NIHR Signal Stopping biological drugs for rheumatoid arthritis can lead to twice the relapse rate
Published on 24 January 2018
It seems safer to reduce the dose of biological drugs, rather than to stop them if people with rheumatoid arthritis and their doctors want to avoid relapse. Stopping these powerful drugs caused the disease to recur in 58% of people compared with 29% who continued them. Reducing the dose also led to more relapses for people in remission, but did not cause those with low-grade disease activity to worsen.
Rheumatoid arthritis is a chronic disease which causes pain, swelling and stiffness in the small joints of the hands and feet. It can cause more widespread inflammation. The disease has episodes of improvement and deterioration so judging the effects of treatment can be difficult. Drug treatments suppress the immune system, putting people at higher risk of infection.
This review should help inform shared decisions on optimal drug doses to balance the risk of side effects with the risk of relapse for those wishing to reduce their dose.
- Haematological and immunological disorders, Health management, Medicines, Musculo-skeletal disorders
Why was this study needed?
Rheumatoid arthritis affects an estimated 400,000 people in the UK. It affects young adults and about one-third of people stop work because of the disease within two years of onset. The total cost of the disease in the UK, including indirect costs and work-related disability, has been estimated at between £3.8 and £4.75 billion per year. About 10 to 25% of this cost is for the medication.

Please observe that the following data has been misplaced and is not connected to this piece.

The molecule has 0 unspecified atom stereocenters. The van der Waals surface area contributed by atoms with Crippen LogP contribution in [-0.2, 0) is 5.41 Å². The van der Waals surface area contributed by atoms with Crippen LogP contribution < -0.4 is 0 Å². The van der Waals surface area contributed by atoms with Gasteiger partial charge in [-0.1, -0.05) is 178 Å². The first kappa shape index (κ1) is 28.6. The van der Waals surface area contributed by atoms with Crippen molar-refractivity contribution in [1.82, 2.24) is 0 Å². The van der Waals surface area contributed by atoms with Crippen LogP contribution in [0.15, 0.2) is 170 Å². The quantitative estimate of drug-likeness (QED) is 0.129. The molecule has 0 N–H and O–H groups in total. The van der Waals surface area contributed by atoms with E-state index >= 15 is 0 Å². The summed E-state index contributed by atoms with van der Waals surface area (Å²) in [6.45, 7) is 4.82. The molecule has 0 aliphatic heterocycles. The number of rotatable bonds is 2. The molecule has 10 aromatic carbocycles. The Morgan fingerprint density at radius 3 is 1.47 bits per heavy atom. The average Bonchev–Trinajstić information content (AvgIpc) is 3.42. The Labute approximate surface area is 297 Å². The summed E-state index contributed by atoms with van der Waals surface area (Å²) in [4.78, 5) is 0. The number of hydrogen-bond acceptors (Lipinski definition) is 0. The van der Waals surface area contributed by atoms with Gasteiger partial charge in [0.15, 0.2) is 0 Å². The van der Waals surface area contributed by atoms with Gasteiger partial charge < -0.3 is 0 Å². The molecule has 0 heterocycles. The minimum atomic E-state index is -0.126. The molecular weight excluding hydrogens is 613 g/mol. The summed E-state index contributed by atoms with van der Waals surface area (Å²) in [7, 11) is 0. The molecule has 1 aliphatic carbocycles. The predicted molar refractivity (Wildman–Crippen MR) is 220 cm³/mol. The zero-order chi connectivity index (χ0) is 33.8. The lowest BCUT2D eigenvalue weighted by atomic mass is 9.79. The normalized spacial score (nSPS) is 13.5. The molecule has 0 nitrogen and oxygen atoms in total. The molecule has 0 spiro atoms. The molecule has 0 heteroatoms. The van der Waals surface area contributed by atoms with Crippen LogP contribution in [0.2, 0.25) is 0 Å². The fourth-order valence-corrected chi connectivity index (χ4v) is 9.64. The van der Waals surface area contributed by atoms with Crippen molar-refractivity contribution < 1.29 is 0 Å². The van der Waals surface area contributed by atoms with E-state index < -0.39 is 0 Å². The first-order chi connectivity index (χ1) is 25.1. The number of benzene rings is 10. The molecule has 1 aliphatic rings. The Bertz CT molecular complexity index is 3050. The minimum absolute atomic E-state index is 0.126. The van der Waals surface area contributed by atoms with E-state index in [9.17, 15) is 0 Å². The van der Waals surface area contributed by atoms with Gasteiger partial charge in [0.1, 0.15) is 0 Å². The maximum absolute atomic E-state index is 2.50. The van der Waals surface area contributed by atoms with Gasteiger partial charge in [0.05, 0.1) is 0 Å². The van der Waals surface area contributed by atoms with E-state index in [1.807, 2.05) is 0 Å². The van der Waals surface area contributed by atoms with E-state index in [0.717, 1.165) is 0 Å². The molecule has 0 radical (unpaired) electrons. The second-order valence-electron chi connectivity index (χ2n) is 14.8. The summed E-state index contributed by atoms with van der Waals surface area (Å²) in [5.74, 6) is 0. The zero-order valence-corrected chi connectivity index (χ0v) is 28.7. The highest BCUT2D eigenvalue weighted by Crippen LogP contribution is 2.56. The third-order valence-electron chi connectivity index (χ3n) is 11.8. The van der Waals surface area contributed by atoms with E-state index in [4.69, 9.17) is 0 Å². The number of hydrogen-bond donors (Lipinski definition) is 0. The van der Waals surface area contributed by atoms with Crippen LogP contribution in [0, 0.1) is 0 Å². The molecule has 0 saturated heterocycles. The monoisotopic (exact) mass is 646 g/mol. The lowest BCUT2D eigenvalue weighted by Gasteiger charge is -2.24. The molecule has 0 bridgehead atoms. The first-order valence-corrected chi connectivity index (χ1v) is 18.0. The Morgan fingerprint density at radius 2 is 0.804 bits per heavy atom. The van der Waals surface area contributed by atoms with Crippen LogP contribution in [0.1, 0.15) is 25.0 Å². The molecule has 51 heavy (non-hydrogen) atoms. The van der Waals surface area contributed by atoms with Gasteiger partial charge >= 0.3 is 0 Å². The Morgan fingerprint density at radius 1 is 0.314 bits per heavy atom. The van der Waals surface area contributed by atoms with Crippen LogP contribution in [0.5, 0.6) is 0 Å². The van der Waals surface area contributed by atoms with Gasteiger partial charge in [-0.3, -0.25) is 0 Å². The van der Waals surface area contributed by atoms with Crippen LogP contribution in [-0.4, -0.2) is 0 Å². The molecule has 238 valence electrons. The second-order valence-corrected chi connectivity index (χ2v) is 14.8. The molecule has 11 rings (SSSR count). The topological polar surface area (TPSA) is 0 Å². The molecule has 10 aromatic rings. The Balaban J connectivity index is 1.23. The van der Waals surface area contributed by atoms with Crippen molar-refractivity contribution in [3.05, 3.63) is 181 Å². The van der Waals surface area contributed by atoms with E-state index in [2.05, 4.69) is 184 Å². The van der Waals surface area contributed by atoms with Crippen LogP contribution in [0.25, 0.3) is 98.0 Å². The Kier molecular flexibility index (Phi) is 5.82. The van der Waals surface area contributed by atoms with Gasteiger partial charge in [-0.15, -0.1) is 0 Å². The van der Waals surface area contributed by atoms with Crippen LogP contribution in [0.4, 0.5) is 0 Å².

Early treatment with disease-modifying anti-rheumatic drugs (DMARDs), such as methotrexate and sulfasalazine, is recommended to prevent and limit joint damage. Newer biological drugs (bDMARDs) are more targeted against the immune system. They are very effective at reducing disease activity and often lead to remission. However, it is important not to remain on them at high doses due to infection risk and side effects.
This review aimed to address the actual risk of relapse if stopping or reducing the dose of biological drugs.
What did this study do?
This systematic review and meta-analysis pooled the results of 15 randomised controlled trials and two non-randomised trials. It included 2,855 adults who had rheumatoid arthritis for less than a year to 13.6 years. Four trials were multinational and nine European including one from the UK.
The trials compared either stopping or lowering the dose of bDMARD with continuing on the same dose that achieved either remission or low disease activity. The bDMARDs included abatacept, adalimumab, etanercept and tocilizumab. Most people were also taking methotrexate.
The non-randomised trials had a high risk of bias, and there was wide clinical variation between them including type, dose and length of treatment with a bDMARD. This reduces our confidence in the pooled results.
What did it find?
For people who were in remission:
- Relapse occurred in 57.2% of those who stopped taking bDMARDs during a year of follow up compared to 28.8% of those who continued taking them (relative risk [RR] 1.97; 95% confidence interval [CI] 1.43 to 2.73; 926 participants, seven trials).
- Continuing bDMARDs on a tapered lower dose led to a in 33.1% of people compared to 25.7% who continued treatment (RR 1.23, 95% CI 1.06 to 1.42; 1,512 participants, nine trials).
For people with low disease activity: